Our evening consisted of binge watching ‘Shooter,’ the TV series, which is awesome. If you haven’t watched it, you should start!! As the storm continued to rage outside eventually we fell into a deep sleep. Wednesday arrived and the weather was no better. We couldn’t sit by the pool as it was again raining. There was only a small window where it stopped, which allowed us to wander to McDonald’s and the shop again. The Super99 shops are wonderful. Their shelves are full, they have great range of products, it’s incredibly tidy and there’s always staff around the help. Marvellous. We did sound a while in this one though as we got necessities such as beer, pringles, fruit, water and some health and beauty bits and pieces.We had failed at getting laundry done so we got our five bucks back. We didn’t fail because we were lazy but because it was always in use! The two days respite in David, gave us time to catch up on things, and research our onward journey into South America. It was two well deserved days after our full on adventure in Costa Rica. Thursday would see us travel down to Panama City. We didn’t set an alarm as busses run every hour down to the city, and should in theory take about 7 hours, but we all know that Central American bus time schedules are a load of rubbish. The hostel, which I probably should have mentioned before, Hostel Bambu, called us a taxi and two second later we bundled in and were on our way to the bus terminal. The journey that time cost us $4. We emptied out of the taxi and went to the windows to get our tickets. $15.25 each to get the 10am bus down to Panama City. We only had to wait about ten minutes before we got on and headed down to the city.
The bus was quite comfortable with reclining seats and movies playing throughout the journey. The only weird thing was we couldn’t stowe anything above our heads so I sat trying to take out what I needed, the woman in front decided to put her bloody seat back. In the end I told her to pull it up until I had finished, I mean the bus hadn’t even started to move yet. Anyhow, we were soon on our way, where yet again we binge watched about five hours worth of Shooter then tried to nap for a bit as we approached the city. From the windows, I could see the canal, Nathan was asleep at this point, which looked awesome and then as we sat in gridlocked traffic, the skyscrapers of the city came into view. It looked magnificent. The traffic literally crawled the whole way into the Albrook bus terminal. As the bus stopped, we realised my phone was missing. Thus began the major, panicked hunt for it. We searched everywhere, the bus drivers too were so incredibly helpful, even unscrewing a compartment under the bus to see if it had dropped down. Alas, the whole operation failed and we came to the conclusion it fell out the netting and someone stole it. Probably the woman in front who never put her seat back in the end. I was distraught. The only saving grace was that I backed my phone up Wednesday night so my photos were on my USB, but I lost all my messages. After checking everything for the thousandth time, we slowly walked out the bus terminal into a taxi costing fifteen dollars. I was in no mood to find another cheaper one.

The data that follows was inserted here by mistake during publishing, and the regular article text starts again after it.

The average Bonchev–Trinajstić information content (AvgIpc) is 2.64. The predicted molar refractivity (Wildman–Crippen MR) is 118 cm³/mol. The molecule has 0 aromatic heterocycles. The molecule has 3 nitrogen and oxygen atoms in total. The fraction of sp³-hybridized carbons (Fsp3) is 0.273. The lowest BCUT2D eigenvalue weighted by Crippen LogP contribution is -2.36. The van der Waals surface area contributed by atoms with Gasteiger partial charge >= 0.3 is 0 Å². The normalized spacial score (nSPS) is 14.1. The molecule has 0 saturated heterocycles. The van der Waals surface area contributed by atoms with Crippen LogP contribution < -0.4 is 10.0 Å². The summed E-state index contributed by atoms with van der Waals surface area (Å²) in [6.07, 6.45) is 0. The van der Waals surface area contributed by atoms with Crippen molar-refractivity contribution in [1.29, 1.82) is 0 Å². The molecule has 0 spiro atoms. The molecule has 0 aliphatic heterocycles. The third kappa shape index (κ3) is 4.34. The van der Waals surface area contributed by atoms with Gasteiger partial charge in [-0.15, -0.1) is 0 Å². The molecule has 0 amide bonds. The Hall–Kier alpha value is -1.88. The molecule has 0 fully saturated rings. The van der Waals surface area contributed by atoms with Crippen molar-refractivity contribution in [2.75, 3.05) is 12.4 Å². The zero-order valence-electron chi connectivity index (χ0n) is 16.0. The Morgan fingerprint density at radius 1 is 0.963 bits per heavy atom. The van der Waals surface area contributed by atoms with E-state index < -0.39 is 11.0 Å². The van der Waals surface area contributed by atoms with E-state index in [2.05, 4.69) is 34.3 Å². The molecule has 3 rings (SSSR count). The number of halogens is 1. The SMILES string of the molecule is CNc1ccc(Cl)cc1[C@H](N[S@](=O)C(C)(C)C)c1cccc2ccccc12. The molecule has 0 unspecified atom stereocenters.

The journey took about twenty minutes to reach our hostel, Casa Areka. The traffic, despite it now being seven thirty, was still horrendous. All you could hear were horns beeping, yet what they were hoping to achieve I don’t know as no one was moving half the time. We eventually got to the hostel, paid the sixty bucks for the next three nights and were shown to our dorm, where we would end up with the last two top bunks. Now, if you’ve read previous blogs, you’d know I really dislike being on the top bunk. We were in an eight bed dorm which was so cramped there was absolutely nowhere to put anything. In the end we resorted to having our bags on the bed with us. Needless to say it wasn’t comfortable. We just dumped our things wherever we could and headed out to find Chilis located about half a mile away. I was still sulking about my phone and wanted a glass of wine. We sat down to order, and our waitress, Wendy, was delightful at explaining everything on the menu. Yes it was our first time in Panama, but certainly not our first time in Chilis. The best news all day was that they had Texas Cheese Fries.
Asking for them without jalapeños was fine. I thought I read the menu perfectly but I seemed to miss the part that says they came with chilli too. Great news for me. Not so much for Nathan. I ordered a glass of wine and Wendy bought me out a glass of white wine. I can’t remember the last time I drank white wine, as I’m a die hard red wine drinker, so I was disappointed. Not wanting to be a pain, I reluctantly drank it. Then proceeded to order a glass of red. This time it came as red wine. Oh how I had missed it. We barely touched our wings as our appetites have just disappeared. Once the bill was paid we headed back out into the night. The city was huge. The skyscrapers all lit up it was beautiful. We were right by the Gulf of Panama and what we’d seen so far reminded us of Chicago! Fingers crossed the weather stayed ok so we could enjoy this city.
Back at the hostel we got onto our top bunks. We were sharing the room with a couple of German girls, an old guy from somewhere and an old couple from somewhere else. Having two top bunks was highly annoying as I really don’t find climbing up on them fun. Especially when the bed creaks as much as this one did. To make matters worse I was right under the air con unit so I was freezing for most of the night. All in all, Thursday was a pretty disastrous day. Things can only get better. Apologies for the lack of photos in this post, but they were on my phone that someone in Panama City now has…
Until next time…